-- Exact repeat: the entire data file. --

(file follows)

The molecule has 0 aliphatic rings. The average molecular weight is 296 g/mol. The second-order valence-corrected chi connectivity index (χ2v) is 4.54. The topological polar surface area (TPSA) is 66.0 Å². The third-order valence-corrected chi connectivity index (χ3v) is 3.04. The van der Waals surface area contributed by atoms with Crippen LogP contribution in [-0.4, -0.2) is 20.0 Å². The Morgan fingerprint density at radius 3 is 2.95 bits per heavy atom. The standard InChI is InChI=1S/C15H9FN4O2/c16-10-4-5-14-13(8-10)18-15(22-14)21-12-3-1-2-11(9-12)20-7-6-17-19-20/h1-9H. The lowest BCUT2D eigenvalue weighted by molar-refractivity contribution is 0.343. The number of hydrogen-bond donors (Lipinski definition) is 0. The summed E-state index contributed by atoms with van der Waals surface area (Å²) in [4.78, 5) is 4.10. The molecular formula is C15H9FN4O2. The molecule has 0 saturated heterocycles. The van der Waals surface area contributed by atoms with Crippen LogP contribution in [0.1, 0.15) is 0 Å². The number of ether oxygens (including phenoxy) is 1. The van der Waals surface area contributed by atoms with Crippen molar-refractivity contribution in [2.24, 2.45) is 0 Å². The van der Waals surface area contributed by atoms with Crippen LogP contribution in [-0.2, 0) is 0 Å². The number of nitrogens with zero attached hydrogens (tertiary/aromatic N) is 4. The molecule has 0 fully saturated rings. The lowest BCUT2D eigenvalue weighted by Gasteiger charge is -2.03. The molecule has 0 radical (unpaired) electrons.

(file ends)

The molecule has 0 aliphatic rings. The average molecular weight is 296 g/mol. The second-order valence-corrected chi connectivity index (χ2v) is 4.54. The topological polar surface area (TPSA) is 66.0 Å². The third-order valence-corrected chi connectivity index (χ3v) is 3.04. The van der Waals surface area contributed by atoms with Crippen LogP contribution in [-0.4, -0.2) is 20.0 Å². The Morgan fingerprint density at radius 3 is 2.95 bits per heavy atom. The standard InChI is InChI=1S/C15H9FN4O2/c16-10-4-5-14-13(8-10)18-15(22-14)21-12-3-1-2-11(9-12)20-7-6-17-19-20/h1-9H. The lowest BCUT2D eigenvalue weighted by molar-refractivity contribution is 0.343. The number of hydrogen-bond donors (Lipinski definition) is 0. The summed E-state index contributed by atoms with van der Waals surface area (Å²) in [4.78, 5) is 4.10. The molecular formula is C15H9FN4O2. The molecule has 0 saturated heterocycles. The van der Waals surface area contributed by atoms with Crippen LogP contribution in [0.1, 0.15) is 0 Å². The number of ether oxygens (including phenoxy) is 1. The van der Waals surface area contributed by atoms with Crippen molar-refractivity contribution in [2.24, 2.45) is 0 Å². The van der Waals surface area contributed by atoms with Crippen LogP contribution in [-0.2, 0) is 0 Å². The number of nitrogens with zero attached hydrogens (tertiary/aromatic N) is 4. The molecule has 0 fully saturated rings. The lowest BCUT2D eigenvalue weighted by Gasteiger charge is -2.03. The molecule has 0 radical (unpaired) electrons.